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MegaX, the first camera to capture the smallest particles of light

EPFL scientists, working in association with Canon, have developed a camera that can take 3D images with record-breaking speed and resolution

“It’s something I’d been dreaming of for a long time,” says Edoardo Charbon, an EPFL professor and head of the Advanced Quantum Architecture Laboratory in EPFL’s School of Engineering. “MegaX is the culmination of over 15 years of research on single photon avalanche diodes (SPADs), which are photodetectors used in next-generation image-sensor technology.” And Charbon has good reason to be proud, since he and his research team have developed the world’s first million-pixel camera. Their findings have just been published in Optica.

A shooting star

What makes their camera different is that it can capture and count the very smallest form of light particle: the photon. Photons are invisible to the human eye; we can see only continuous beams of photons, like those used in laser pointers. But MegaX can film the trajectories of individual photons in rays of light. When shown in video form, they look like shooting stars. “We had to slow the film speed by a factor of 300 million to see individual photons move,” says Charbon.

But there’s more to it. MegaX is extremely fast and can take up to 24,000 images per second; in comparison, movies are filmed at 24 images per second. MegaX also has three other important advantages: it has a very large dynamic range, can produce 3D representations and can perform in-depth segmentations of those representations – all at the same time. “Thanks to its high resolution and advanced detection capabilities,” says Charbon, “MegaX could be used in applications that incorporate virtual and augmented reality.”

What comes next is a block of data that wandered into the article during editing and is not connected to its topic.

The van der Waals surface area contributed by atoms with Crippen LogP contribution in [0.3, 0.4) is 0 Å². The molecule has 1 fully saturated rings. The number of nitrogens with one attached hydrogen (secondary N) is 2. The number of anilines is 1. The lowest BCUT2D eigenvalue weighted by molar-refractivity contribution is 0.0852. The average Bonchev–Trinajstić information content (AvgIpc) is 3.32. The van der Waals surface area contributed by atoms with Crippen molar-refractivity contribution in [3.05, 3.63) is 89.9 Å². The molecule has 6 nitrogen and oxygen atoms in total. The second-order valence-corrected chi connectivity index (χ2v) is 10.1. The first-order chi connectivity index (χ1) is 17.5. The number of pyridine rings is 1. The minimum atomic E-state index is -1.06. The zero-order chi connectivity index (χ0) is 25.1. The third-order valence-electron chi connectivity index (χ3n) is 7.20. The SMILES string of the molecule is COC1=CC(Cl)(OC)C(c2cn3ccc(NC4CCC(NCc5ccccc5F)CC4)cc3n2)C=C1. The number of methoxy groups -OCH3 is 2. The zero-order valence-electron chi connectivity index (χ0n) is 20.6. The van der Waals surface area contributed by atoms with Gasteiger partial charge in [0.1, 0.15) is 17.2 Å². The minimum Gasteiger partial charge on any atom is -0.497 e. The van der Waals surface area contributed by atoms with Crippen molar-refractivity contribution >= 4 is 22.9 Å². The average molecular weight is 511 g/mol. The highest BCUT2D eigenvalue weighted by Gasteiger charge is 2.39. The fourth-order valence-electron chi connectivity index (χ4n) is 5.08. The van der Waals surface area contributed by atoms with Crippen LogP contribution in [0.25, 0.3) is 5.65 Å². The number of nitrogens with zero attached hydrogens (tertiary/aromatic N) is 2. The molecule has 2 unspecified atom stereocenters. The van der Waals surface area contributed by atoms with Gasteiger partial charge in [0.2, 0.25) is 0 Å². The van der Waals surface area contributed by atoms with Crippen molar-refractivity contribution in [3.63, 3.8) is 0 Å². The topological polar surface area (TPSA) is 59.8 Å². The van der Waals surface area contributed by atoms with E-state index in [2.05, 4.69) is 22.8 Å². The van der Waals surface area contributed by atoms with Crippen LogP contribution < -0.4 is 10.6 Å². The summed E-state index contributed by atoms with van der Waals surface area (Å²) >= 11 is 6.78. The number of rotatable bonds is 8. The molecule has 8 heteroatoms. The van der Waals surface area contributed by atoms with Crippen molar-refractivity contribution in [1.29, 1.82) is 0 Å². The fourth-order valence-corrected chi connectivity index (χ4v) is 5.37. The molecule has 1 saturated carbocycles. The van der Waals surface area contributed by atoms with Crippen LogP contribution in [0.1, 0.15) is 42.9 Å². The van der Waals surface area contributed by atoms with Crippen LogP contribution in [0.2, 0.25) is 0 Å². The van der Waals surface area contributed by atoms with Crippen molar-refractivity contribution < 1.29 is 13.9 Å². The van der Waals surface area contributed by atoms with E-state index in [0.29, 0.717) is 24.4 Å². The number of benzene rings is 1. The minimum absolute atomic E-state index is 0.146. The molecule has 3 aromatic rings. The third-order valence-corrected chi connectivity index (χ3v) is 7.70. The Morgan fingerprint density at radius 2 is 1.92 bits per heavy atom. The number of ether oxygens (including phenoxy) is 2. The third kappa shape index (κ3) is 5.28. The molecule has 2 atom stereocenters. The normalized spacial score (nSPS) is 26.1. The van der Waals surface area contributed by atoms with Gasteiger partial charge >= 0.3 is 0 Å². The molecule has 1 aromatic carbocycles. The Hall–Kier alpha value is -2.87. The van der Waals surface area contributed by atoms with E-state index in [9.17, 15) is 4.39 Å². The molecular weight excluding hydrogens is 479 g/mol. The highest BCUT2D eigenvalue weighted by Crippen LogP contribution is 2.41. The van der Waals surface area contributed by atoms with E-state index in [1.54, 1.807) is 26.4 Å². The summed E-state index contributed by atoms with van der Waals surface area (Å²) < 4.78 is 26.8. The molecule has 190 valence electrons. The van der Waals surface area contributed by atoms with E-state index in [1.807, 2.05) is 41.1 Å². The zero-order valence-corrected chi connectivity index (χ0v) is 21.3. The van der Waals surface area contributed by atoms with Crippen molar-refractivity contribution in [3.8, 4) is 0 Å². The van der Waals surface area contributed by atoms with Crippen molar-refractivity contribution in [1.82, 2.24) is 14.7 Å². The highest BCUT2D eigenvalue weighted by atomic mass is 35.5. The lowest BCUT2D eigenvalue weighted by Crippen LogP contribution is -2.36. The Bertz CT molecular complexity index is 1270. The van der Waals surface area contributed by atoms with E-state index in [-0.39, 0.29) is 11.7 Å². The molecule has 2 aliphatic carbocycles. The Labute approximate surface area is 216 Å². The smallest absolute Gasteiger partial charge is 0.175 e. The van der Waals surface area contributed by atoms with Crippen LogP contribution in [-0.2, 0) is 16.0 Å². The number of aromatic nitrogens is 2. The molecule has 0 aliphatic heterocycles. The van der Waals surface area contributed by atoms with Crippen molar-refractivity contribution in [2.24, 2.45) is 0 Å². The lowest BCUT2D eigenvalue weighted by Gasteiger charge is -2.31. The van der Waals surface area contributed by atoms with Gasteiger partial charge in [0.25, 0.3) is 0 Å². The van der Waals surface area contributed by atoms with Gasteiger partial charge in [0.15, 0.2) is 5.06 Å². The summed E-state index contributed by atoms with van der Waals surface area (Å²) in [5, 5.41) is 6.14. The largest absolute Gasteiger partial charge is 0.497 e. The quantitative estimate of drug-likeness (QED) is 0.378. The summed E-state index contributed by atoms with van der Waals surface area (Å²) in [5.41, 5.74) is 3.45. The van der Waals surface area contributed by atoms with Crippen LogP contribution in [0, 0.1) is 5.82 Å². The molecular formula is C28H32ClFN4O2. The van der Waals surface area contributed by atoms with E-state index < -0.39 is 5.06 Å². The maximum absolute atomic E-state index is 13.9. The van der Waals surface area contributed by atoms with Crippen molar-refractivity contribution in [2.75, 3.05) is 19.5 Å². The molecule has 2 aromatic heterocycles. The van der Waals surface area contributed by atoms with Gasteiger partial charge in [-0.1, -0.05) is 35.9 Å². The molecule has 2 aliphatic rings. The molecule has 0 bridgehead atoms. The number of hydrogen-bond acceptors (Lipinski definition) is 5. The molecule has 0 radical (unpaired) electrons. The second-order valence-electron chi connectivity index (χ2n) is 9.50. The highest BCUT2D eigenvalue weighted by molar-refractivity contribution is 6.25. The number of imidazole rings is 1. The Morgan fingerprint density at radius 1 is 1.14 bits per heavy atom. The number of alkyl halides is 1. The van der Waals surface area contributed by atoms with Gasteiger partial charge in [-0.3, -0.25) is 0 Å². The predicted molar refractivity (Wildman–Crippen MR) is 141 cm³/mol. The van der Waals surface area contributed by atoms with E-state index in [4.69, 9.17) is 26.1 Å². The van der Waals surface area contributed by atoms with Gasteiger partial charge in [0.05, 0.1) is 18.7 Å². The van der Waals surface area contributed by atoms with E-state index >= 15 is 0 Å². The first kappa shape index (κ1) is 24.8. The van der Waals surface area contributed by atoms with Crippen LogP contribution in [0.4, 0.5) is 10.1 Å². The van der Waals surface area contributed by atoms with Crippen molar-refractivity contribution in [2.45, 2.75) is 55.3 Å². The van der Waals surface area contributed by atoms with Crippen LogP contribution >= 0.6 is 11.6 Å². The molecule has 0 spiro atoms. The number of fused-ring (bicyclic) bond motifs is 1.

Reconstructing 3D images

So how exactly does the camera work? “It captures individual photons and converts them into electric signals that are stored in a digital memory system,” says Charbon. The process of capturing photons takes just one nanosecond, or 1x10-9 seconds. The camera can also detect exactly when a photon hits a sensor and measure how much time it took for the photon to travel between the object that emitted it and the camera, and therefore calculate that distance. “That time is called the time-of-flight,” explains Charbon. “The ability to calculate it, and to capture a million pixels simultaneously, is what lets the camera generate 3D images very quickly.”

Both light and dark

We can see how striking the effect is when we look at an example image, taken of the view from an office. With standard cameras, very light and very dark areas in a picture are saturated – our eyes see only black and white. But with MegaX, we can see both light and dark objects equally well. “MegaX lets you increase the dynamic range substantially, far beyond what you can do with a high-definition camera,” says Charbon.

So will we soon be able to go out and buy a MegaX? “Not at this point,” says Charbon. The main obstacle is pixel size. A regular camera has a pixel size of 0.9 µm, but the pixel size in MegaX is ten times larger, at 9 µm. “Our team is already working on a next-generation MegaX with a pixel size of 2.2 µm” adds Charbon. “Our goal isn’t necessarily to make MegaX work like a conventional camera, but rather to create a 4D camera” – the three standard dimensions plus time – “with as many pixels as possible, in order to achieve a higher resolution.””

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